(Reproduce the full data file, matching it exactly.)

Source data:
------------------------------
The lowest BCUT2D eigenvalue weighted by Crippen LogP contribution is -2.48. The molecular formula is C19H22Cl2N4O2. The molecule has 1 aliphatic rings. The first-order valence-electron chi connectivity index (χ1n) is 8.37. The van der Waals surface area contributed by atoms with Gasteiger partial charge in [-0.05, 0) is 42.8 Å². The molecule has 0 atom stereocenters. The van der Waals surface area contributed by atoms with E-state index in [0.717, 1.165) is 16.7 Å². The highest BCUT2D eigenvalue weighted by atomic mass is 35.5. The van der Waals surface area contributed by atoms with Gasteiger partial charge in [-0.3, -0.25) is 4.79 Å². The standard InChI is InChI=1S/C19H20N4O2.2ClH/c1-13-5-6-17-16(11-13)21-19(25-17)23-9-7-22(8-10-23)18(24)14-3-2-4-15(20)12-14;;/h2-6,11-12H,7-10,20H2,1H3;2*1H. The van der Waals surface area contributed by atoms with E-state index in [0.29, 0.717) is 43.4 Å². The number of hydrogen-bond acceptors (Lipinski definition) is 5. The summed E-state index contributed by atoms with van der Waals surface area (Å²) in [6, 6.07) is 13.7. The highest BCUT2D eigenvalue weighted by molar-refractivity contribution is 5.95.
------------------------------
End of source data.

The lowest BCUT2D eigenvalue weighted by Crippen LogP contribution is -2.48. The molecular formula is C19H22Cl2N4O2. The molecule has 1 aliphatic rings. The first-order valence-electron chi connectivity index (χ1n) is 8.37. The van der Waals surface area contributed by atoms with Gasteiger partial charge in [-0.05, 0) is 42.8 Å². The molecule has 0 atom stereocenters. The van der Waals surface area contributed by atoms with E-state index in [0.717, 1.165) is 16.7 Å². The highest BCUT2D eigenvalue weighted by atomic mass is 35.5. The van der Waals surface area contributed by atoms with Gasteiger partial charge in [-0.3, -0.25) is 4.79 Å². The standard InChI is InChI=1S/C19H20N4O2.2ClH/c1-13-5-6-17-16(11-13)21-19(25-17)23-9-7-22(8-10-23)18(24)14-3-2-4-15(20)12-14;;/h2-6,11-12H,7-10,20H2,1H3;2*1H. The van der Waals surface area contributed by atoms with E-state index in [0.29, 0.717) is 43.4 Å². The number of hydrogen-bond acceptors (Lipinski definition) is 5. The summed E-state index contributed by atoms with van der Waals surface area (Å²) in [6, 6.07) is 13.7. The highest BCUT2D eigenvalue weighted by molar-refractivity contribution is 5.95.